Australian Cricket Moves Forward Under New Governance- Ken Jacobs

November 1, 2012

As Cricket Australia commences its first full week under the jurisdiction of a new look Board (including three totally independent Directors) it is certainly worth considering some of the challenges ahead but perhaps also worth reflecting on the legacy that the former Board (with Directors all previously elected by the State Associations),have left for Australian Cricket.

While many argue that the previous system was an old antiquated system from the days of federation, the facts are that the previous system served cricket in Australia quite well- “yes” there were faults with the system and the cries of state based parochialism were always prevalent but Australian cricket has generally always been strong, strong on the field, strong financially, strong in numbers playing the game and the State Associations (who are in fact the owners of Cricket Australia) have also done their part in promoting the game and developing players for Australia.

At its last AGM under the “old” structure Cricket Australia declared a surplus for 2011/12 of $ 45.6 million off revenue of $265 million. These are indeed impressive figures that most national sporting bodies in Australia, with the exception of the AFL and possibly NRL would be most envious of!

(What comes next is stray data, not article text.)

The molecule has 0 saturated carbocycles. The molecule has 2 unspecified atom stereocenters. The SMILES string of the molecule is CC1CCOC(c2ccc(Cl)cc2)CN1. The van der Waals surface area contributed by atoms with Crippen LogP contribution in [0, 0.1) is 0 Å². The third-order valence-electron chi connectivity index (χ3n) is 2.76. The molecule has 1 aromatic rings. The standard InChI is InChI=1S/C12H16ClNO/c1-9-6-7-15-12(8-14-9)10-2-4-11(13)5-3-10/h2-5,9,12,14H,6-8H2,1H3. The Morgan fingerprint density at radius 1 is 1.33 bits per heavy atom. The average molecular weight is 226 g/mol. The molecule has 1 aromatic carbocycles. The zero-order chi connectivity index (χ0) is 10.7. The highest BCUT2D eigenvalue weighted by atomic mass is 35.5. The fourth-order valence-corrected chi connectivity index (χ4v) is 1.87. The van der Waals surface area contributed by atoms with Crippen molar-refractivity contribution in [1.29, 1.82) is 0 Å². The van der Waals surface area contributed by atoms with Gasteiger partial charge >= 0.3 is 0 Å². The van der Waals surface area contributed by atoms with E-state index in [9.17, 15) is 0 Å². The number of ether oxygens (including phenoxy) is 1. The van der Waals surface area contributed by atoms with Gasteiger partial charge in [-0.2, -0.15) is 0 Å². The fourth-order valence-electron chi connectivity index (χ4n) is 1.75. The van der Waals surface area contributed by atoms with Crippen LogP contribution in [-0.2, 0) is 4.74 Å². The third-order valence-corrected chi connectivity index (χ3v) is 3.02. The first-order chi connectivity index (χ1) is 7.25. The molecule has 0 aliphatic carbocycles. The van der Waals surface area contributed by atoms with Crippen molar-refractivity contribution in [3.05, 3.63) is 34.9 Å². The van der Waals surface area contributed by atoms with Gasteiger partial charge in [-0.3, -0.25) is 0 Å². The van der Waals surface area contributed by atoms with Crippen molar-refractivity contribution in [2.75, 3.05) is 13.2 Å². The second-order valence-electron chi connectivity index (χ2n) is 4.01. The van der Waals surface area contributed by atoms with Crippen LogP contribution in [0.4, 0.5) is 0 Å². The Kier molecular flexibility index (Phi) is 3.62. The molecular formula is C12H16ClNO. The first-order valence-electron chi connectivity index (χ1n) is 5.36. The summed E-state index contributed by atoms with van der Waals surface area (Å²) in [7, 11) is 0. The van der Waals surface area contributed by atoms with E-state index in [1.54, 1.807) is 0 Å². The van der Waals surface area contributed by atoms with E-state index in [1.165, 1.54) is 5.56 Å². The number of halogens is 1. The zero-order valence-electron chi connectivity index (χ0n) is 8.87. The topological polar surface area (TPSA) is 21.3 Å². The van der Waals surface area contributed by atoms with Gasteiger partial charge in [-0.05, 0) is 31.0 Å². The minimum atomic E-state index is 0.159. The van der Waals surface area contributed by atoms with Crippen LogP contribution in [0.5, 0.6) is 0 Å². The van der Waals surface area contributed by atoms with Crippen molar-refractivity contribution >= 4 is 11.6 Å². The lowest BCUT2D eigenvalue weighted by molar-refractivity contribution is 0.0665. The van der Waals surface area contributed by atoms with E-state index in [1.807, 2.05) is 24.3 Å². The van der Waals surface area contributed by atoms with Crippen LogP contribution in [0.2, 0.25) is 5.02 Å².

Distributions to the shareholders of Cricket Australia (the 6 State Associations) also increased by 12 % to record levels during 2011/12, totalling some $70.5 million and the States have been reassured they will be “no worse off “under the new governance model going forward – I would have thought the objective should be to be better off otherwise why agree to a new model?

During the 2012/13 season Cricket Australia will commence renegotiations of it television rights with the Nine Network and Fox Sports and this should result in healthy increases in its total media rights revenue. Having recently negotiated a new agreement with Sky Sports in the UK and remembering that Cricket Australia is also one of the owners of the Champions League where ESPN Star Sports have the broadcast rights and you throw in digital and radio rights it is not hard to see that Cricket Australia should be looking at a total media rights package well within the vicinity of $1billion or more.

The Australian Women’s team –the Southern Stars won the recent ICC T20 Women’s World Cup and that should provide a wonderful fillip for the women’s game in Australia but there is still much to be done in this area if Cricket Australia is to break down some of the traditional barriers and ensure that “cricket” is forefront in the hearts and minds of women around Australia.

One of the avenues to success in this area is the Big Bash League, about to enter its second season- in 2011/12 Cricket Australia spent some $13million is establishing the eight new franchises around Australia and while some matches were well attended and television ratings strong, this season is critical for the ongoing success of the competition and for the BBL to really make its mark on the Australian sporting landscape – Shane Warne is not going to be around forever but the promotion and success of the competition will again be heavily promoted around his personal involvement as captain of the Melbourne Stars.